In Praise of Big Prizes

(Photo: Lee Cannon)

(Photo: Lee Cannon)

An honors course of 150 students at the University of Texas requires short written assignments each week.  The instructor had given prizes of $,1500, $1,000 and $500 to the top three papers at semester’s end. He abandoned this prize structure and now gives prizes of $100 to the three best papers each week.

The instructor, an English professor, is unfamiliar with tournament models and the idea that larger top prizes and a steeper prize gradient will elicit more effort than a flatter gradient, one with more prizes of smaller amounts (Lazear and Rosen, 1981).  My guess is that he wants to be fair rather than confer such unequal prizes; but he would get better written work if he went back to the old system, just as Tiger Woods is better motivated by a big winning prize for a whole tournament than he would be by small prizes for having the best score in a particular round. Alternatively, combine equity and efficiency by offering two $100 prizes each week, then one $1,000 prize at the semester’s end.

(HT: L.C.)


It seems that in education at all levels, we are more concerned with fairness than with producing great results.


I see a desire for consistency of output at play here more than fairness, since the effort isn't cumulative. Rather than offering large prizes for single papers and incentivizing spurts of learning and high quality output from students (students could write one great paper and take the rest of the semester off and still get the payoff), he's offering regular incentives to get higher quality work out of students every week. It makes sense that he'd prefer a higher average output from his students than a higher maximum output.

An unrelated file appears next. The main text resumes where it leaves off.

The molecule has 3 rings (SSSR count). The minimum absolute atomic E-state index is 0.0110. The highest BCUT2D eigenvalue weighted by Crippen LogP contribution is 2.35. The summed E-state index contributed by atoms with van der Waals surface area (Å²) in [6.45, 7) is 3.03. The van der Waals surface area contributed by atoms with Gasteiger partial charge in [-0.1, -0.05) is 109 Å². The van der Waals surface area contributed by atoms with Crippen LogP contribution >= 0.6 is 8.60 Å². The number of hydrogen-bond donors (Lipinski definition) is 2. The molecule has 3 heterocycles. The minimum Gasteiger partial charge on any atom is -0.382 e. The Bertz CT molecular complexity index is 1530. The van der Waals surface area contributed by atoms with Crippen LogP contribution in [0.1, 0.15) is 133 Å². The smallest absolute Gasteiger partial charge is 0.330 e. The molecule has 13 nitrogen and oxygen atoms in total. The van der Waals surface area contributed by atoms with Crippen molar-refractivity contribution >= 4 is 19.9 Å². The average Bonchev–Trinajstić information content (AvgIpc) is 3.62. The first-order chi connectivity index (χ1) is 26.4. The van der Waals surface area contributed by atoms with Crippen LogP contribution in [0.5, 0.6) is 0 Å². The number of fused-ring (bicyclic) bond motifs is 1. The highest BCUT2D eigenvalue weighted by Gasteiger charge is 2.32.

In addition to the alternative you suggested, a randomly-selected "bonus week" with a prize of $200 for the best paper might further increase the quality of papers.


It depends on whom you are motivating. Larger prizes may motivate the top students more, although they are generally internally motivated so even this will have limited effect, but as easily demotivates the median from even bothering. Smaller prizes will have less individual effect but will induce broader participation. So the question is, is this to obtain the best quality papers from the top students, or to motivate the median student to do better?


What really flabbergasts me is the idea of an instructor having to give prizes to motivate students, and in an "honors" course, no less. Still, I see it's Texas.


Or the obvious response: What? Isn't the Noble/next big thing/etc. motivation enough? Isn't being the next billionaire enough?

Smaller, more numerous prizes are more consistent with educational aims. Larger, uncommon prizes are more significant for filtering and results extending the bounds of knowledge and improving the condition of mankind. The question is why so many of the latter are focused on such unimportant areas, like sports.


Personally, I didn't see the golf analogy playing out well. Tiger Woods needs to try on every hole to win the tournament because all of the holes are accumulated into a single, total score.

This is not comparable to the three best papers of a semester.

Also the top score on EACH hole is not quite the same. If you reward the top three scores on ANY given single hole, then you have a comparison.

If Tiger gets a hole in one on a par 4, he doesn't have to try for the other 17 holes. He's secured his pay-out. If he mis-drives on a hole, he can take his time and just finish competantly - he doesn't have to try an excel.

The cumulative effort for the whole semester, having to deliver multiple quality papers, for a smaller pay out isn't as enticing as having to have one superlative paper for a big payout.

If I write a killer paper, I can sand bag other ones and still be in the running for a large payout.
I only have to put through enough effort to pass, not wow the instructor.